Has your charity’s gift annuity program gone stale? When was your last charitable gift annuity (CGA) written? In the current economic environment, some charities are busier than ever writing new gift annuities. The donors are excited about gifting funds to their favorite charity, receiving a charitable deduction, and receiving lifetime payments at the same time. The charities are thrilled to have motivated donors who will likely make other gifts to the organization in the future.
Here are some suggestions on how to grow your charitable gift annuity program.
- Targeted Marketing – The key group of individuals who write charitable gift annuities are donors in their mid-70s. Segment your database for focused marketing to these individuals.
- Capture your audience – Professor Russell James, Ph.D. has studied donors’ interest with using specific marketing language. His studies suggest that instead of using the term “charitable gift annuity” in the marketing piece, it is best to use language like “gifts that pay you income for life.” 1 Note: Instead of ‘income for life’ we suggest using the term ‘payments for life’. Charitable gift annuities should not be compared to investment options or use investment terminology.
- Marketing for ‘repeat business’ – Some organizations send birthday cards to their existing annuitants. You could accompany a birthday card and note of thanks for past support with a CGA illustration. An annual letter to existing annuitants asking them to consider writing another annuity can also be productive.
- Newsletters/electronic newsletters – An advertisement in a donor newsletter with the right wording may capture some new annuity donors.
- Social media ads – Facebook-, Twitter-, and Instagram-savvy donors may be reached through social media.
- Lunch and Learns – As retirement homes and restaurants are reopening, these meetings are now possible.
- Deferred annuities for younger donors – Writing annuities with younger donors will improve the diversity of your gift annuity pool. Your organization can defer the first payment until the annuitants reach age 65.
- An emphasis on growing the program – Preparing the planned giving and finance offices for new annuities is important. Remind your planned giving team of the benefits of charitable gift annuities.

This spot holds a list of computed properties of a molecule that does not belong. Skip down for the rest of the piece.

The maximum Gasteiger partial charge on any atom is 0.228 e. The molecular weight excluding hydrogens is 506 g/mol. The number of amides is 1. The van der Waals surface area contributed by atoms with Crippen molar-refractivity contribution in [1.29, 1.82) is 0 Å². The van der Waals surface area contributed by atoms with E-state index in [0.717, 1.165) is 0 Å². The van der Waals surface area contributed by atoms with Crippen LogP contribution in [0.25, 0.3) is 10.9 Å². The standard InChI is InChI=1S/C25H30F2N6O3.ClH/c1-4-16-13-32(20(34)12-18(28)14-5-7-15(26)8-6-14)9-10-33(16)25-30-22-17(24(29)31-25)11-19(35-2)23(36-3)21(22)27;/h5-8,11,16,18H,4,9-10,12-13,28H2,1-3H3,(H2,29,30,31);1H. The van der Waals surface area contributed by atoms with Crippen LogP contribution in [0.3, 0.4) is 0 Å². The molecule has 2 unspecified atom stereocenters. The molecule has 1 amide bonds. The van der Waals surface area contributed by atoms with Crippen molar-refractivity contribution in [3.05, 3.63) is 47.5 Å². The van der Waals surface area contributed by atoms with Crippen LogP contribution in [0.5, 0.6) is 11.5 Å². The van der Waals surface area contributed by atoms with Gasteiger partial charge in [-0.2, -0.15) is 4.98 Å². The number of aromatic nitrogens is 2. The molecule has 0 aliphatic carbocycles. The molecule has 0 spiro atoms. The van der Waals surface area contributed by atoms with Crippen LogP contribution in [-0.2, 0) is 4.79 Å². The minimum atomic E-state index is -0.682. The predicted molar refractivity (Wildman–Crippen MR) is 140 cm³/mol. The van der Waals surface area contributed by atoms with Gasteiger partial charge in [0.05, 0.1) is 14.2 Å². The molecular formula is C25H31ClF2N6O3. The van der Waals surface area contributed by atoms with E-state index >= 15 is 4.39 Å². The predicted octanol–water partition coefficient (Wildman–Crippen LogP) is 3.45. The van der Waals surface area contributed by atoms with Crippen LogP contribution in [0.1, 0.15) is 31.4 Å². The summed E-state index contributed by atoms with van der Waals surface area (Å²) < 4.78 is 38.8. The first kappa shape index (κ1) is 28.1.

- State Compliance for Issuing CGAs – Before launching a growth campaign for your organization’s charitable gift annuity program, make sure the program is compliant with state registrations and filing applicable notifications on an ongoing basis. Some states ask for a notification letter only. However, states like California and New York and others require your organization to apply before issuing CGAs. Cornerstone can support your organization with state CGA compliance.
Deciding to expand your charitable gift annuity program is also a step in the right direction for growing your overall organization’s outright gifts. Cornerstone Management conducted a study of several organization’s planned giving programs in 2018. Cornerstone found that “on average, donors who had participated in planned giving programs with a charity gave 318% larger individual immediate outright gifts than did donors who had not participated in any such planned giving program.”2 The bonus feature of a planned gift is the ongoing relationship the charity has with the donor. As the donor receives payments, the charity remains in contact with the donor. A donor who creates a planned gift with a charity believes in the mission of the organization and as the planned gift impact study shows, the donor may remember the charity with a bequest or an outright gift in the future.
Learn more about Cornerstone Management’s services: OCIO, Planned Giving, Gift and Estate Consulting, and Asset Management Consulting services.
1. “What’s Working Today and What’s Coming Tomorrow – New Results from the Lab and the Latest Demographics in Planned Giving” Presentation by Professor Russell James III, J.D., Ph.D., CFP®
2 “Cornerstone Management Planned Giving Programs Impact Study” 2018 by Cornerstone Management, Inc.